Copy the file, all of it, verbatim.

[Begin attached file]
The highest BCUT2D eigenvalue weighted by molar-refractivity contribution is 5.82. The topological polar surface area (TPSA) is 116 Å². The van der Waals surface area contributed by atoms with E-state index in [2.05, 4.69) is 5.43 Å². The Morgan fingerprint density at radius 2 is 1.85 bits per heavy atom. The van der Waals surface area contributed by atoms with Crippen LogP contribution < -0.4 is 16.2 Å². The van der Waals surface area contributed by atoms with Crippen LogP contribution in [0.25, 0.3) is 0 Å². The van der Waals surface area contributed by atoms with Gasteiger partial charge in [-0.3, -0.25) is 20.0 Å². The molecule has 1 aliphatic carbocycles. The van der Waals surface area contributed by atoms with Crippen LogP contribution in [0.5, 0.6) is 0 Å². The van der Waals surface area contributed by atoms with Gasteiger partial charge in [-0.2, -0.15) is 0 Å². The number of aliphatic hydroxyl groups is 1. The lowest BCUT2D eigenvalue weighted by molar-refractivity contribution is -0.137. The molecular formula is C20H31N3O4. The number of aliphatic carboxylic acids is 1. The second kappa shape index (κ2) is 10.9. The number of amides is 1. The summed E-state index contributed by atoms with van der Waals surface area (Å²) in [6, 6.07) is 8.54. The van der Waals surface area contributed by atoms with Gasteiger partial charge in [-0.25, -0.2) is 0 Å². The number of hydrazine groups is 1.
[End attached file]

The highest BCUT2D eigenvalue weighted by molar-refractivity contribution is 5.82. The topological polar surface area (TPSA) is 116 Å². The van der Waals surface area contributed by atoms with E-state index in [2.05, 4.69) is 5.43 Å². The Morgan fingerprint density at radius 2 is 1.85 bits per heavy atom. The van der Waals surface area contributed by atoms with Crippen LogP contribution < -0.4 is 16.2 Å². The van der Waals surface area contributed by atoms with Crippen LogP contribution in [0.25, 0.3) is 0 Å². The van der Waals surface area contributed by atoms with Gasteiger partial charge in [-0.3, -0.25) is 20.0 Å². The molecule has 1 aliphatic carbocycles. The van der Waals surface area contributed by atoms with Crippen LogP contribution in [0.5, 0.6) is 0 Å². The van der Waals surface area contributed by atoms with Gasteiger partial charge in [-0.2, -0.15) is 0 Å². The number of aliphatic hydroxyl groups is 1. The lowest BCUT2D eigenvalue weighted by molar-refractivity contribution is -0.137. The molecular formula is C20H31N3O4. The number of aliphatic carboxylic acids is 1. The second kappa shape index (κ2) is 10.9. The number of amides is 1. The summed E-state index contributed by atoms with van der Waals surface area (Å²) in [6, 6.07) is 8.54. The van der Waals surface area contributed by atoms with Gasteiger partial charge in [-0.25, -0.2) is 0 Å². The number of hydrazine groups is 1.